Recently I wrote up a blog post about Fourth Street Fantasy in Minneapolis, which I attended a couple weeks ago. Several people indicated interest in some of the panel topics, like:
“Truth, Lies, and Meta”
How do you get readers to believe in a character?
What makes us believe in a world or a character, what undermines that, and how can that tension be leveraged?
I thought this would be a great topic for discussion, though at the outset I wonder if belief is too volatile a word—what we’re doing when we read is more of a suspension of belief, because we know the story is fiction going in. All my life I’ve enjoyed rereading Lord of the Rings, since that first immersive experience when I was fourteen, but I never believed Frodo, or Tom Bombadil, or Eowyn existed. Invest? Follow?
As I considered this topic over the intervening days, my initial thought was that any discussion is going to have to acknowledge subjectivity at the outset. There is no standard for Believable (or investment-worthy) characters. There are readers who criticized J.K. Rowlings for writing characters they considered flat and stereotypical, one-dimensional in action and prose. Obviously millions and millions disagreed.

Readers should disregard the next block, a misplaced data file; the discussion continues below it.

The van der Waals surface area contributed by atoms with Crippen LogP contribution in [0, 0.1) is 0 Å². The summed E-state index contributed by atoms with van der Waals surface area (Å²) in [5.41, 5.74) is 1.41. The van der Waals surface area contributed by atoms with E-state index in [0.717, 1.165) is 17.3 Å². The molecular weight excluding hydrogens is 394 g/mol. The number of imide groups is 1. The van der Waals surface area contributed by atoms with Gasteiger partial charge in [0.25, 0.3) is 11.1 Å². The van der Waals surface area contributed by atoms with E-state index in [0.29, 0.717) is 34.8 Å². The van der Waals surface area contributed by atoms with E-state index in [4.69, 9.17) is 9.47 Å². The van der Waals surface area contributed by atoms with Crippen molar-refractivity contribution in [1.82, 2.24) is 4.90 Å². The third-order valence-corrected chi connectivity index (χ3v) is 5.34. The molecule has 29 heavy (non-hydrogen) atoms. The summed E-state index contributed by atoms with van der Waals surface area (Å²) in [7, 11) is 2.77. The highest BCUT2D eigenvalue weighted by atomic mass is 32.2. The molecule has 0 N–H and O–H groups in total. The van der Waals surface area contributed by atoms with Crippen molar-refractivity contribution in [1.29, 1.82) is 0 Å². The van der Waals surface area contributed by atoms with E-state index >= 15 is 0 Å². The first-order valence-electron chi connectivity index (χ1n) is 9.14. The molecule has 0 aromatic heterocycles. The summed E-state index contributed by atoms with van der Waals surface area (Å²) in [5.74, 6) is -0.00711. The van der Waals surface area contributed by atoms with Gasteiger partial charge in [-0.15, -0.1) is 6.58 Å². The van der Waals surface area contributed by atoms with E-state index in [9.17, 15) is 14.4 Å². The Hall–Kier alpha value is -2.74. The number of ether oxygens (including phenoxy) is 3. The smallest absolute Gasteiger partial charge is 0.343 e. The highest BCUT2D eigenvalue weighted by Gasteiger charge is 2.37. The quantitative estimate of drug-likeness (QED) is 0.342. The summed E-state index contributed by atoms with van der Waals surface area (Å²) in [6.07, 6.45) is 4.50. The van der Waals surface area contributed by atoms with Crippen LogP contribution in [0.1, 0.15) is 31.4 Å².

Coming at the question from another direction, a hundred fifty years ago, Gustave Flaubert complained bitterly about readers who dared to identify with the characters in his novel Madame Bovary. The reader was supposed to despise these word-puppets he’d made up, preferably finding them risible, much less admirable or familiar. He was horrified to get letters from readers who felt that he had brought their own inner lives to life, and who had invested emotionally in his doomed lovers.